Preceding the readings this week, the following "Previously On" the Saga of Joseph, recap was offered (including some guiding illustrations)... You can skip to the non-italicised text, below the photos, to just read the sermon.
Two weeks ago we saw how, in animosity born of their father’s favouritism, Joseph’s brothers conspired to kill him. Two of these brothers, Rueben and Judah, sought half-measures to save Joseph’s life, but they were unwilling to fully rebuke the others or put their own bodies on the line, and so Joseph was ripped from his household and homeland.
Last week we saw how Joseph had risen from slavery and imprisonment to become the second-most powerful person in Egypt and has been governing the empire so that they would make the most of their years of plenty in order to survive the coming years of famine.
Since then (and this is more than a little complicated, so let’s all take a deep breath and wish each other luck) the famine has spread through the lands, and now affects Jacob and his remaining sons. So Jacob sends 10 of his sons (the 10 who betrayed Joseph) to Egypt to procure some grain. Importantly, however, Jacob keeps Benjamin home (Benjamin, his youngest and – now that Joseph is gone – only son from Rachel). When the brothers arrive they come before Joseph (in his official capacity) and bow… however, they do not realise it is him, though he recognises them immediately.
Rather than reveal himself, Joseph remains incognito. He accuses the brothers of being foreign spies and declares that they shall all be imprisoned until one of them goes back home, retrieves their youngest brother (Benjamin) and brings him to Egypt. The brothers protest, they know their father will not wish to part with Benjamin, so Joseph strikes a deal – nine of the brothers can be released and take a provision of grain home with them, yet one brother must remain in prison until Benjamin is brought to Egypt. Joseph also, unbeknownst to his brothers, has his servants return all the money they had spent on grain and places it in their bags.
The brothers agree but say to one another,
"‘Alas, we are paying the penalty for what we did to our brother; we saw his anguish when he pleaded with us, but we would not listen. That is why this anguish has come upon us.’… They did not know that Joseph understood them, since he spoke with them through an interpreter. He turned away from them and wept."
So, 10 brothers have gone to Egypt, one is now in prison, and so 9 return to Canaan to retrieve the youngest brother and bring him back to Egypt so that the other brother (who they do not know is there brother) will allow all 11 to return home with enough grain to survive the famine… good so far?
As expected, Jacob does not want to let Benjamin go. He has lost too many sons, and cannot bear another. In an attempt to convince his father, Rueben says that should he fail to bring Benjamin home from Egypt Jacob may kill Rueben’s two sons. Jacob does not agree.
But the famine worsens and so Jacob instructs his sons to go again to Egypt, but they remind him, they cannot do so without Benjamin. This time, Judah seeks to convince their father: "Send the boy with me... I myself will be surety for him; you can hold me accountable for him. If I do not bring him back to you … then let me bear the blame for ever." Jacob relents, and sends his remaining sons into the land of Egypt.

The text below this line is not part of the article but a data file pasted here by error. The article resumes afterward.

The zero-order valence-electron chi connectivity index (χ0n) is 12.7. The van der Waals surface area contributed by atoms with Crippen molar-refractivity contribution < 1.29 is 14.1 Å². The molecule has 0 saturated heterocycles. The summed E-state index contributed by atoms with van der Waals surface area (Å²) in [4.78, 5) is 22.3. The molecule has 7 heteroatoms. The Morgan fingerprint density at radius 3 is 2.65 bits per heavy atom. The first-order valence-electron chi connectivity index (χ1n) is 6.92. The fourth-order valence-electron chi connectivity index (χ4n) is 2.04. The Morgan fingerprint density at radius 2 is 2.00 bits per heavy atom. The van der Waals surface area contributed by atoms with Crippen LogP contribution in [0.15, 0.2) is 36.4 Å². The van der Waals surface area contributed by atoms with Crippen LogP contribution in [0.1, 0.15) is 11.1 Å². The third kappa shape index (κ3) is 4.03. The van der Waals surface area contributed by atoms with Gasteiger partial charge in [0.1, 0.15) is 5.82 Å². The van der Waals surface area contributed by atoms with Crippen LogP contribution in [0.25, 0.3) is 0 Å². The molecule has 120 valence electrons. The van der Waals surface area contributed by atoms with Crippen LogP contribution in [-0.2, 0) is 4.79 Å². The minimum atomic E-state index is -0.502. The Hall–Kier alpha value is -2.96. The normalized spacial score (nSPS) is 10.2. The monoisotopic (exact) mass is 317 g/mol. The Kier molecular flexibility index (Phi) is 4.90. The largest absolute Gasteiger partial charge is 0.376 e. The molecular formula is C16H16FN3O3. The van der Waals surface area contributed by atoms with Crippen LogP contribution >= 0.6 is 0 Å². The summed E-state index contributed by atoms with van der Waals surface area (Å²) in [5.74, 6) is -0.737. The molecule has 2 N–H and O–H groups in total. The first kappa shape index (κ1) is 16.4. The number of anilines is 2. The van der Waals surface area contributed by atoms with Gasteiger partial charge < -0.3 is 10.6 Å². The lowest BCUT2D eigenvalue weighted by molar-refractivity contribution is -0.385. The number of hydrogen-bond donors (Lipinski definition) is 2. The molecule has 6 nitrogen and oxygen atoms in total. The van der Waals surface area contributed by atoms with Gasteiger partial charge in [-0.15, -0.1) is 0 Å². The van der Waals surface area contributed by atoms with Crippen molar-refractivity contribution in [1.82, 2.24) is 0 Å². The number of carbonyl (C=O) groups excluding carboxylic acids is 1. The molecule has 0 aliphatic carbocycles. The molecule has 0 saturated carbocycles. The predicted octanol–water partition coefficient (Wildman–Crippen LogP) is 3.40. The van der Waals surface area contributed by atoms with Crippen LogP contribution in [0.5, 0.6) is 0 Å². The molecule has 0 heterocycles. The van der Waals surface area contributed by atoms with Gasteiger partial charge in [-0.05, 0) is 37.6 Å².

When Joseph sees that they have returned with Benjamin he hosts his brothers for dinner. Joseph spends the night swinging between asking his brothers about their father, and running out of the room weeping. And yet, he still doesn’t reveal himself instead, he plays a further trick.
Once again Joseph has his servants secretly return his brothers money to their bags, but this time, he also has them plant his silver cup in Benjamin’s bag. He sends his brothers on the way with all their grain and riches, but then sends his soldiers to confront the brothers and “uncover” the “stolen” silver cup. The brothers are dragged before Joseph who declares that Benjamin must become his slave, whilst the rest are allowed to go free.
"Then Judah stepped up to him and said… if I come to my father and the boy is not with us… he will die… Now therefore, please let your servant remain as a slave to my lord in place of the boy; and let the boy go back with his brothers. For how can I go back to my father if the boy is not with me? I fear to see the suffering that would come upon my father."
And it is at this pivotal moment, with Judah ready to lay down his life for the sake of his younger brother, that our reading commences.
Readings Genesis 45:1-15 and John 21:1-14
Joseph seems determined to test the great human question: can people change?
At first, it seems not. Jacob still runs his house on favouritism, doing nothing to retrieve Simeon from prison, but holding his beloved Benjamin close to his home and heart. Reuben still attempts a half-measure to save his brother (offering not his own life as guarantee, but the life of his sons). It is only Judah who is now ready to offer his own life for Benjamin’s. It is this act by which Joseph is overwhelmed and undone, he weeps and reveals himself to his brothers. Whether or not everyone can change, Judah has. But also, I think, so has Joseph.